John currently only charges at home, so he hasn’t experienced Tesla’s superchargers yet. He has a level 2 charger at his home and vacation home, which have met all of his needs. He also ensures he maximizes the benefits of the car by using renewable energy when he can. For his home which is shaded by trees, he buys green power blocks from his utility company.

Another benefit is its filtration system. Although the Model 3 does not have the Bio Defense Filtration Mode air filtration system that other Teslas have, John reports that it works better than anything he’s ever had. When he was recently behind a large truck that had really nasty clouds of exhaust smoke, “a ribbon of pollution,” as he called it, he could not detect any of it inside the car. News is still unclear whether or not the system will be added as an option for the Model 3 in the future – stay tuned.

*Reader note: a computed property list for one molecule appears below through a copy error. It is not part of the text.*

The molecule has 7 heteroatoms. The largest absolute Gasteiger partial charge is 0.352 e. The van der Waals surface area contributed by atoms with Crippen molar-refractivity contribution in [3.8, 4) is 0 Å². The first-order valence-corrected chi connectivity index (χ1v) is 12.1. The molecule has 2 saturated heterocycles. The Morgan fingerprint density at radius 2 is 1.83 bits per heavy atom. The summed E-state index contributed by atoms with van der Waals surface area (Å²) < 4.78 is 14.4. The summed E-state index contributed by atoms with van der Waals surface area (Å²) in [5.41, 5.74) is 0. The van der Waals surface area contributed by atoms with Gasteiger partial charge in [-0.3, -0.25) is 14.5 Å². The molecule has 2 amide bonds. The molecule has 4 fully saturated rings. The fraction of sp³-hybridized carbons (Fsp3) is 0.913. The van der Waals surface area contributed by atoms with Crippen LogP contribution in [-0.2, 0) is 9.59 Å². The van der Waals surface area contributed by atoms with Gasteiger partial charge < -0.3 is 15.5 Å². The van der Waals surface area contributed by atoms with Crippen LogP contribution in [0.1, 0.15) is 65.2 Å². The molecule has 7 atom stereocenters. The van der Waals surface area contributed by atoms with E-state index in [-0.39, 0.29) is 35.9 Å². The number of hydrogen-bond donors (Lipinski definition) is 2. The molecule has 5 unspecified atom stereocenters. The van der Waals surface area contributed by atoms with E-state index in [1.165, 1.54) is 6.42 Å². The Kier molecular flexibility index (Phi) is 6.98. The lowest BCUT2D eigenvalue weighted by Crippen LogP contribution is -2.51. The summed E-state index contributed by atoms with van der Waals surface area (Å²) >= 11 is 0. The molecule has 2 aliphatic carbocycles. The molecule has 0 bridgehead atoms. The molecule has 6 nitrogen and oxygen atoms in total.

There have been challenges. One of the biggest challenges for him in driving the car is that all of the controls are on a single “computer” screen on the dashboard. John is left handed, which makes it a little difficult to operate,  but he’s “learning to adapt.” John is excited about the Model 3 and all the new EV additions and what’s ahead, “An EV has been looked upon as novelty, but it is no longer a novelty with this car. Driving this automobile saves gas, saves maintenance and saves the planet (And you have fun the whole way.)”

So, look for John on the road, he’s the one who touting “NoMoGas.”